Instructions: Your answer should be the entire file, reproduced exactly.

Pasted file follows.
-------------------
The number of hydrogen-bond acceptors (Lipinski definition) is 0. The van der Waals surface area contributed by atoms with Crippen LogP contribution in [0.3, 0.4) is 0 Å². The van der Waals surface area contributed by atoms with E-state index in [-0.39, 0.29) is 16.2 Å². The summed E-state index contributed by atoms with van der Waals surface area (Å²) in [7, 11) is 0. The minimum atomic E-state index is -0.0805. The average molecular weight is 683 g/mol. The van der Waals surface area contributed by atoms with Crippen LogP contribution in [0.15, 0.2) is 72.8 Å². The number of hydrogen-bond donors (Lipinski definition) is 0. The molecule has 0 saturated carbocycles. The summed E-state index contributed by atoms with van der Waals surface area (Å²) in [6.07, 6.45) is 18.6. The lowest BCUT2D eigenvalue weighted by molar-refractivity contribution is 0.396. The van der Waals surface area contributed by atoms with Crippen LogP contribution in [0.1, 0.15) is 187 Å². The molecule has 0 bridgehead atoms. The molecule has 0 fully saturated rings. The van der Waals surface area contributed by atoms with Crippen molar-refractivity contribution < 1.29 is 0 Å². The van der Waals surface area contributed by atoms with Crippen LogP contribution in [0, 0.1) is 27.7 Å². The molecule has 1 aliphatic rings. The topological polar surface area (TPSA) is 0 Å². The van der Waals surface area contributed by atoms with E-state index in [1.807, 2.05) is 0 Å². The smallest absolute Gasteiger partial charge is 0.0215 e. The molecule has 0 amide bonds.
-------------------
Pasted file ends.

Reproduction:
The number of hydrogen-bond acceptors (Lipinski definition) is 0. The van der Waals surface area contributed by atoms with Crippen LogP contribution in [0.3, 0.4) is 0 Å². The van der Waals surface area contributed by atoms with E-state index in [-0.39, 0.29) is 16.2 Å². The summed E-state index contributed by atoms with van der Waals surface area (Å²) in [7, 11) is 0. The minimum atomic E-state index is -0.0805. The average molecular weight is 683 g/mol. The van der Waals surface area contributed by atoms with Crippen LogP contribution in [0.15, 0.2) is 72.8 Å². The number of hydrogen-bond donors (Lipinski definition) is 0. The molecule has 0 saturated carbocycles. The summed E-state index contributed by atoms with van der Waals surface area (Å²) in [6.07, 6.45) is 18.6. The lowest BCUT2D eigenvalue weighted by molar-refractivity contribution is 0.396. The van der Waals surface area contributed by atoms with Crippen LogP contribution in [0.1, 0.15) is 187 Å². The molecule has 0 bridgehead atoms. The molecule has 0 fully saturated rings. The van der Waals surface area contributed by atoms with Crippen molar-refractivity contribution < 1.29 is 0 Å². The van der Waals surface area contributed by atoms with Crippen LogP contribution in [0, 0.1) is 27.7 Å². The molecule has 1 aliphatic rings. The topological polar surface area (TPSA) is 0 Å². The van der Waals surface area contributed by atoms with E-state index in [1.807, 2.05) is 0 Å². The smallest absolute Gasteiger partial charge is 0.0215 e. The molecule has 0 amide bonds.